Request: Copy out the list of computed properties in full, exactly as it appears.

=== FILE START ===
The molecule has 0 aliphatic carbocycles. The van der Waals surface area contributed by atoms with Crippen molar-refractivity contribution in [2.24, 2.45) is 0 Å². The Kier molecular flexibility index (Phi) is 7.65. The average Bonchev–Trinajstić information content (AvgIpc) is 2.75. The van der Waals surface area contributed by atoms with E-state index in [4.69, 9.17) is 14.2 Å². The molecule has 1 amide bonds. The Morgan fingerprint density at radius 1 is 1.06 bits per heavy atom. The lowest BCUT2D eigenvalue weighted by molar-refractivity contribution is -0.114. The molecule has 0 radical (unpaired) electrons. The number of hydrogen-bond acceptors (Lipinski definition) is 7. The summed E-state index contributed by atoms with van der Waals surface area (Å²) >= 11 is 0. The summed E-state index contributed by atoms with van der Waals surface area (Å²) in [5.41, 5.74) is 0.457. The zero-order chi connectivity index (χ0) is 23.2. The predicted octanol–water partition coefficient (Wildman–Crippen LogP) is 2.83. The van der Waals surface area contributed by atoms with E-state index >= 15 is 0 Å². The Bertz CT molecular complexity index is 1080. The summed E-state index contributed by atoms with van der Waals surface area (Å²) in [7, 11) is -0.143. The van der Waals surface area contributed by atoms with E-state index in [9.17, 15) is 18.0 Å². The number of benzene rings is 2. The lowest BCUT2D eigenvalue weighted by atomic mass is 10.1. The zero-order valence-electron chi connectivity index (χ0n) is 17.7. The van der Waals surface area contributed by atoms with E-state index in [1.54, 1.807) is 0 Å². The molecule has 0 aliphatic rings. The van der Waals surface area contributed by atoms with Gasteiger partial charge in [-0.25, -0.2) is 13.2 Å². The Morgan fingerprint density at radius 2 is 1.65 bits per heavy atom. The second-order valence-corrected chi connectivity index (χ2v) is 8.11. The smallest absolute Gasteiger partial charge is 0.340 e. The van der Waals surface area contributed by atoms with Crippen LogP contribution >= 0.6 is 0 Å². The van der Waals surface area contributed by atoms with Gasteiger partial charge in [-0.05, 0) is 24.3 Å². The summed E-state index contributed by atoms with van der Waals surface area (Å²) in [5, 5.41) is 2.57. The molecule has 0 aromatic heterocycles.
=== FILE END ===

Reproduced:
The molecule has 0 aliphatic carbocycles. The van der Waals surface area contributed by atoms with Crippen molar-refractivity contribution in [2.24, 2.45) is 0 Å². The Kier molecular flexibility index (Phi) is 7.65. The average Bonchev–Trinajstić information content (AvgIpc) is 2.75. The van der Waals surface area contributed by atoms with E-state index in [4.69, 9.17) is 14.2 Å². The molecule has 1 amide bonds. The Morgan fingerprint density at radius 1 is 1.06 bits per heavy atom. The lowest BCUT2D eigenvalue weighted by molar-refractivity contribution is -0.114. The molecule has 0 radical (unpaired) electrons. The number of hydrogen-bond acceptors (Lipinski definition) is 7. The summed E-state index contributed by atoms with van der Waals surface area (Å²) >= 11 is 0. The summed E-state index contributed by atoms with van der Waals surface area (Å²) in [5.41, 5.74) is 0.457. The zero-order chi connectivity index (χ0) is 23.2. The predicted octanol–water partition coefficient (Wildman–Crippen LogP) is 2.83. The van der Waals surface area contributed by atoms with E-state index >= 15 is 0 Å². The Bertz CT molecular complexity index is 1080. The summed E-state index contributed by atoms with van der Waals surface area (Å²) in [7, 11) is -0.143. The van der Waals surface area contributed by atoms with E-state index in [9.17, 15) is 18.0 Å². The number of benzene rings is 2. The lowest BCUT2D eigenvalue weighted by atomic mass is 10.1. The zero-order valence-electron chi connectivity index (χ0n) is 17.7. The van der Waals surface area contributed by atoms with E-state index in [1.54, 1.807) is 0 Å². The molecule has 0 aliphatic rings. The van der Waals surface area contributed by atoms with Gasteiger partial charge in [-0.25, -0.2) is 13.2 Å². The Morgan fingerprint density at radius 2 is 1.65 bits per heavy atom. The second-order valence-corrected chi connectivity index (χ2v) is 8.11. The smallest absolute Gasteiger partial charge is 0.340 e. The van der Waals surface area contributed by atoms with Crippen LogP contribution >= 0.6 is 0 Å². The van der Waals surface area contributed by atoms with Gasteiger partial charge in [-0.05, 0) is 24.3 Å². The summed E-state index contributed by atoms with van der Waals surface area (Å²) in [5, 5.41) is 2.57. The molecule has 0 aromatic heterocycles.